dk 2:00 PM  

I liked all the legal and science fill. Never got the theme until I got here.

Favorite word: VARLET, as in unhand me you...

Laughed at Trotter fodder as I thought of Charlie Trotters where they have a great raw food offering in addition to fish,fowl and flesh.

The Classics IV lead singer Dennis Yost recently passed, many call them the founders of soft rock. Soft rock drove me from radio for most of the late 70's to the mid 80's.

@evil doug, that evil dead "poster" might make an interesting avatar.

dk 2:27 PM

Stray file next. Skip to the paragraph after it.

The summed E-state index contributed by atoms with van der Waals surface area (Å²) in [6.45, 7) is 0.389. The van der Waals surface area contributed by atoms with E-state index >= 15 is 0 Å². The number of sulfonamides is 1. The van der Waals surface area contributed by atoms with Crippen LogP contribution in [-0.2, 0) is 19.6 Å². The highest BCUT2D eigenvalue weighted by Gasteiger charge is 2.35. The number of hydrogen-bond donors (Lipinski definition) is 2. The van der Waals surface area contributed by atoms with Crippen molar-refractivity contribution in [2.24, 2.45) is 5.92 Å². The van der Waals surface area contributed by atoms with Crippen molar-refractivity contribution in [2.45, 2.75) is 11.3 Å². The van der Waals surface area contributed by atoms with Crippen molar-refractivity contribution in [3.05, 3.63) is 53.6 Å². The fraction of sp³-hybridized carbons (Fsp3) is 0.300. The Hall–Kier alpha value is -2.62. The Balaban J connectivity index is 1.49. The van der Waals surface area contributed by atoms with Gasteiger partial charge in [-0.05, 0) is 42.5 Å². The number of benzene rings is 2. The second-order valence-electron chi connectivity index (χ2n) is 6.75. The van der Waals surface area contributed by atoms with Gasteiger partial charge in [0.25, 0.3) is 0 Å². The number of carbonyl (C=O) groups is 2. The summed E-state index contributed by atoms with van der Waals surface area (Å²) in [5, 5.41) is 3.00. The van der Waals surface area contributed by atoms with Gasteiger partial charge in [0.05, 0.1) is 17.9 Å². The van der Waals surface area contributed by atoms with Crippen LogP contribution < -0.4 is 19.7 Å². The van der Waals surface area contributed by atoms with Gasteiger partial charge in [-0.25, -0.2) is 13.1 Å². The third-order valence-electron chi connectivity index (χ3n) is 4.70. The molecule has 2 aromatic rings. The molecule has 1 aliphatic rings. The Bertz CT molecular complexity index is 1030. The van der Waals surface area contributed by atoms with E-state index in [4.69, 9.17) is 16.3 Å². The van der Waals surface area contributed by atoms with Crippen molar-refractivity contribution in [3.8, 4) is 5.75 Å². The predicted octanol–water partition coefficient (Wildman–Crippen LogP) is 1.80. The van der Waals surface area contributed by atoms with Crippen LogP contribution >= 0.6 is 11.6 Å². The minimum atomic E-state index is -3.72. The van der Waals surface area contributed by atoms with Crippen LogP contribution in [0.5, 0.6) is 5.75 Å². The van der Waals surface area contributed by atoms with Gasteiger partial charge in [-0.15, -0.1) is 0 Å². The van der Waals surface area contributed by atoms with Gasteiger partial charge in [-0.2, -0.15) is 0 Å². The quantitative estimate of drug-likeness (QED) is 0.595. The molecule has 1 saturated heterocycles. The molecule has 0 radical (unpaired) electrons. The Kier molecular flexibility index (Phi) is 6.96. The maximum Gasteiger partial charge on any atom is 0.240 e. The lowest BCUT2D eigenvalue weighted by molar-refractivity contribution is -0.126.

One final comment for today. A number of you have been mentioning beets in your posts. Sometimes with a reverence for past days of beets and others use the little tubers as an example of irrelevance in the posts. Methinks you all miss the beets and the carping about beets. Ergo beets bring you joy and over this holiday season I think you should share beets with everyone (except @joho who, as I recall, is firmly on the no beet side).

There is a potato of the month club. Alas there is no beet of the month club but Penn State has named January beet month at least once.

http://panen.psu.edu/snap/material/beets/index.htm

At the end of the above link you will find a beet crossword puzzle.

Regarding the little trash cans: Can we just see our own or do I need to adjust my medication?

Greene 2:37 PM  

Apologies for last night's post, filled as it was with typos and misspellings. Hey, I was tired and hit enter instead of preview. So SUE ME.